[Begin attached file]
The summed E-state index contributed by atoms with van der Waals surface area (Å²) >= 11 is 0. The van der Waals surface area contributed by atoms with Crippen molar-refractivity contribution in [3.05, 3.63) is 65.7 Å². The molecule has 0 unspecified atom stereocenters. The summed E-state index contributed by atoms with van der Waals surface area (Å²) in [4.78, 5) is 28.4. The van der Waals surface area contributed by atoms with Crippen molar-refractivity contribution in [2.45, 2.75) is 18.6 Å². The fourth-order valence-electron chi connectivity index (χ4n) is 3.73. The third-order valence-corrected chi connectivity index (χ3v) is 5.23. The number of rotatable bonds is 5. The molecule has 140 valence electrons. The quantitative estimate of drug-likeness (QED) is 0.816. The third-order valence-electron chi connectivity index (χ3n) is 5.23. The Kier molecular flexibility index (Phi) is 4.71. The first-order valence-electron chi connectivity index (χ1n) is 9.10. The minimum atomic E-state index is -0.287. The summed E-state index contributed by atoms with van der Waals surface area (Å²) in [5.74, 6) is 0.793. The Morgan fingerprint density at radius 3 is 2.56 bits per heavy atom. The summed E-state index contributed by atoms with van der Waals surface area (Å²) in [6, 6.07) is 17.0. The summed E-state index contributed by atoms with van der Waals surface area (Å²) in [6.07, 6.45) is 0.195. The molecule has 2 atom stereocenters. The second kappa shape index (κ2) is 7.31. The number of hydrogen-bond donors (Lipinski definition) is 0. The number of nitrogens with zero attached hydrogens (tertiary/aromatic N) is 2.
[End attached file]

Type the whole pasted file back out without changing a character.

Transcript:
The summed E-state index contributed by atoms with van der Waals surface area (Å²) >= 11 is 0. The van der Waals surface area contributed by atoms with Crippen molar-refractivity contribution in [3.05, 3.63) is 65.7 Å². The molecule has 0 unspecified atom stereocenters. The summed E-state index contributed by atoms with van der Waals surface area (Å²) in [4.78, 5) is 28.4. The van der Waals surface area contributed by atoms with Crippen molar-refractivity contribution in [2.45, 2.75) is 18.6 Å². The fourth-order valence-electron chi connectivity index (χ4n) is 3.73. The third-order valence-corrected chi connectivity index (χ3v) is 5.23. The number of rotatable bonds is 5. The molecule has 140 valence electrons. The quantitative estimate of drug-likeness (QED) is 0.816. The third-order valence-electron chi connectivity index (χ3n) is 5.23. The Kier molecular flexibility index (Phi) is 4.71. The first-order valence-electron chi connectivity index (χ1n) is 9.10. The minimum atomic E-state index is -0.287. The summed E-state index contributed by atoms with van der Waals surface area (Å²) in [5.74, 6) is 0.793. The Morgan fingerprint density at radius 3 is 2.56 bits per heavy atom. The summed E-state index contributed by atoms with van der Waals surface area (Å²) in [6, 6.07) is 17.0. The summed E-state index contributed by atoms with van der Waals surface area (Å²) in [6.07, 6.45) is 0.195. The molecule has 2 atom stereocenters. The second kappa shape index (κ2) is 7.31. The number of hydrogen-bond donors (Lipinski definition) is 0. The number of nitrogens with zero attached hydrogens (tertiary/aromatic N) is 2.